The United States on Thursday announced economic sanctions on 17 Saudi persons suspected of having a role in the murder of journalist Jamal Khashoggi last month, The New York Times reported. These persons include top aides of Crown Prince Mohammed bin Salman.

Earlier on Thursday, Saudi Arabia said it had indicted 11 suspects for Khashoggi’s murder and prosecutors sought the death penalty for five of them. The public prosecutor exonerated Salman and instead accused two senior officials of giving the orders to murder Khashoggi. A spokesperson for the public prosecutor’s office denied Salman had any knowledge of the killing.

While the deputy chief of Saudi intelligence, General Ahmed al-Assiri, gave the order to force Khashoggi home, “the head of the negotiating team” that flew to Istanbul ordered his murder, said the spokesperson.

“The Saudi officials we are sanctioning were involved in the abhorrent killing of Jamal Khashoggi,” US Treasury Secretary Steven Mnuchin said. “The United States continues to diligently work to ascertain all of the facts and will hold accountable each of those we find responsible in order to achieve justice for Khashoggi’s fiancée, children, and the family he leaves behind.”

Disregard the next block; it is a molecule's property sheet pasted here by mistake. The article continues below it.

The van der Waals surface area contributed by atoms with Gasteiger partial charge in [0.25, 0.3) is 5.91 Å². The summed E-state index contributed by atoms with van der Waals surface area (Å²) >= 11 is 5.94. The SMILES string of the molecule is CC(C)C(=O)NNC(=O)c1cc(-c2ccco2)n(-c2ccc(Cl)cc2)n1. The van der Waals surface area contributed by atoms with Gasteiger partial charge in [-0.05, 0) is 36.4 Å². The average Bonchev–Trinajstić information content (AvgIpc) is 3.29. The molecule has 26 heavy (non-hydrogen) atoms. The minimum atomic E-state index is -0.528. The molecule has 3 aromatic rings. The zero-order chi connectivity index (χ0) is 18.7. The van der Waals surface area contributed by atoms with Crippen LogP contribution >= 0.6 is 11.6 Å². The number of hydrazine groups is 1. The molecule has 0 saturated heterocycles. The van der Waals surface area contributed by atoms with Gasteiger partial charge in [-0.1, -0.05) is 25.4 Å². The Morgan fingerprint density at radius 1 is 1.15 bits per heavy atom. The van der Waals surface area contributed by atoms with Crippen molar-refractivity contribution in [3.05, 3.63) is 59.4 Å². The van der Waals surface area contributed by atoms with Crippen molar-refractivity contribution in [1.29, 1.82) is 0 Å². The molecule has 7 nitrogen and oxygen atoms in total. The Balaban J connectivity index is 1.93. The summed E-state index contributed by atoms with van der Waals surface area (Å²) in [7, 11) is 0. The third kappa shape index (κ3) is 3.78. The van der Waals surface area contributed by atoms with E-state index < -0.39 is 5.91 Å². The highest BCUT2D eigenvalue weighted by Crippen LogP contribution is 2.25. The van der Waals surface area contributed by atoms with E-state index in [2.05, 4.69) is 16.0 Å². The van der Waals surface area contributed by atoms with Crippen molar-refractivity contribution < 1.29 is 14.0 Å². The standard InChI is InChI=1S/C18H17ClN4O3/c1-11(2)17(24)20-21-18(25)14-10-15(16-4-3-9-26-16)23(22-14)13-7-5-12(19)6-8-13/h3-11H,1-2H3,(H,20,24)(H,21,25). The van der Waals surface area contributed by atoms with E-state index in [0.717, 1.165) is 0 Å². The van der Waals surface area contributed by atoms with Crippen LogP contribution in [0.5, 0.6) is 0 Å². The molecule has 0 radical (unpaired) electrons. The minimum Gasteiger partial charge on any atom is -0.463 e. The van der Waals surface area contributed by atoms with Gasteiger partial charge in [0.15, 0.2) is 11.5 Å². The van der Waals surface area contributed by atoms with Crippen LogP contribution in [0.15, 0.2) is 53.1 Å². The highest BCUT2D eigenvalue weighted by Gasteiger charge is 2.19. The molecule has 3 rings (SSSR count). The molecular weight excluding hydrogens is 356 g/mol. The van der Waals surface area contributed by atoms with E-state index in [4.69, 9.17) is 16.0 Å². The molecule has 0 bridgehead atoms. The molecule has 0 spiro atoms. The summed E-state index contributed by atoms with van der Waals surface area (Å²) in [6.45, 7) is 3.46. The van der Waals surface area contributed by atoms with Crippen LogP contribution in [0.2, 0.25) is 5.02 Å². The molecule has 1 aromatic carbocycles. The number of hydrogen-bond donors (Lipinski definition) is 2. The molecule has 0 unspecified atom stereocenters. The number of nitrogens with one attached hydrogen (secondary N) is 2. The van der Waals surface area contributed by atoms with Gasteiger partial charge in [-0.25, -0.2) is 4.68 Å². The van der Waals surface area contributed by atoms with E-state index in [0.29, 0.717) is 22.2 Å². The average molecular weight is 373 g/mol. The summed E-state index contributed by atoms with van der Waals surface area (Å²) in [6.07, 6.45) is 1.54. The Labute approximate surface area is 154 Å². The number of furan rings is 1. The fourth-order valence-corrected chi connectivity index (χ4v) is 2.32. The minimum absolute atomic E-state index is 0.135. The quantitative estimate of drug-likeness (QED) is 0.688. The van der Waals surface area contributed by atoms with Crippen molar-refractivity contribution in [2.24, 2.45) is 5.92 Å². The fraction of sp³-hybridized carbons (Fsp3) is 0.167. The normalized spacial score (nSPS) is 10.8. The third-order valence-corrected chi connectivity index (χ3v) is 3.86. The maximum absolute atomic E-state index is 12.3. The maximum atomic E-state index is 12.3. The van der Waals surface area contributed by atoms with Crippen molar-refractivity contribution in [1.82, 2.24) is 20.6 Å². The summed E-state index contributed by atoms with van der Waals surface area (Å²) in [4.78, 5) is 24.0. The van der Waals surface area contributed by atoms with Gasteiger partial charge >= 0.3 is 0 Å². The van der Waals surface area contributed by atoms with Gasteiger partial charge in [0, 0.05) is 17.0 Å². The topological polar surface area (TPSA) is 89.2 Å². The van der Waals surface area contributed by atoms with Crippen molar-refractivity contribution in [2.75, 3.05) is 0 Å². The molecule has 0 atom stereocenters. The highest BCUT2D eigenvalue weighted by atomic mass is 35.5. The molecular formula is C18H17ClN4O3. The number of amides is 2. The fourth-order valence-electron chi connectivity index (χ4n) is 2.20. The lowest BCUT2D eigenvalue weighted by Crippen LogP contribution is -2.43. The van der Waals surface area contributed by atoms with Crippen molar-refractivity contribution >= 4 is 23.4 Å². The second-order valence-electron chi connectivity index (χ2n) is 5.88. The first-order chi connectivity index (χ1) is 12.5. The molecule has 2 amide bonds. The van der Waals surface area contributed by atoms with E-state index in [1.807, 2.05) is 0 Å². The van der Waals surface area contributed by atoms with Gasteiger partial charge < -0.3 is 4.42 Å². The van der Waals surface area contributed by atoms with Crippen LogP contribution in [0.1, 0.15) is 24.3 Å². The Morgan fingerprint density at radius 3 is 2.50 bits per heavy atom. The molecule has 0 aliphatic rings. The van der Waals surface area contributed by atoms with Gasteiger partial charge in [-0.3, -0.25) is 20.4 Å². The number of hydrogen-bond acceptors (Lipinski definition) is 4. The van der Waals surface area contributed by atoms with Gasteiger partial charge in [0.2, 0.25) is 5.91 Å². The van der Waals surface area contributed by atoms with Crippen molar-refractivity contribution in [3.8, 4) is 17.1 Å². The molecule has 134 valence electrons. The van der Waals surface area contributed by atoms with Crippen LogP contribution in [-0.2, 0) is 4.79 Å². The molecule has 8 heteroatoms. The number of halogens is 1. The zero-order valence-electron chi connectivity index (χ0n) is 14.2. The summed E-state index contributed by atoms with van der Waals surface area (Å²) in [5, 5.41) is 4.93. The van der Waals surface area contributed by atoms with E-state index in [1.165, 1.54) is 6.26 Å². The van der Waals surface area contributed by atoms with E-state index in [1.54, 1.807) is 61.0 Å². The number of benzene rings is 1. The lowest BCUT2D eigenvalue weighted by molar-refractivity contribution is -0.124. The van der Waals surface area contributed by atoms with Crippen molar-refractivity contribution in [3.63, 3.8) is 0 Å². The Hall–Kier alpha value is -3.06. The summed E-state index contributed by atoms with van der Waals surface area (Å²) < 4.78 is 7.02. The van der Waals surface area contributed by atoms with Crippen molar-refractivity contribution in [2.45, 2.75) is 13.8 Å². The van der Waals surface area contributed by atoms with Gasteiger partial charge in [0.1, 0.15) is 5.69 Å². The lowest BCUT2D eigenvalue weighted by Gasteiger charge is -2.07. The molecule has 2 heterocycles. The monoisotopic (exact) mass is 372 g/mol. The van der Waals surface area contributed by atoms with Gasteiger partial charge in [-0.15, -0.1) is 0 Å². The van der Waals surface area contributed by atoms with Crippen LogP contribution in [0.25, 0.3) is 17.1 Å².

Khashoggi, a vocal critic of the Saudi regime, went missing on October 2 when he was last seen entering the Saudi consulate in Istanbul for paperwork of his upcoming marriage. Saudi Arabia initially claimed to have no information about his disappearance but later admitted he was killed by agents working without Riyadh’s knowledge.

On October 23, the United States had said it had identified 21 Saudi officials whose visas would be either revoked or who would become ineligible for visas in the future for their alleged involvement in the murder.

Last week, Turkish President Recep Tayyip Erdogan said the country has shared recordings of Khashoggi’s murder with the United States, Germany, France, Saudi Arabia and Britain.

Those facing sanctions include Consul General Mohammed Alotaibi, in charge of the consulate, and Maher Mutreb, a senior official who allegedly coordinated the killing. The sanctions will lead to the freezing of their financial assets if under the United States jurisdiction, prohibit transactions with them, and prevent them from travelling to the US, according to The New York Times.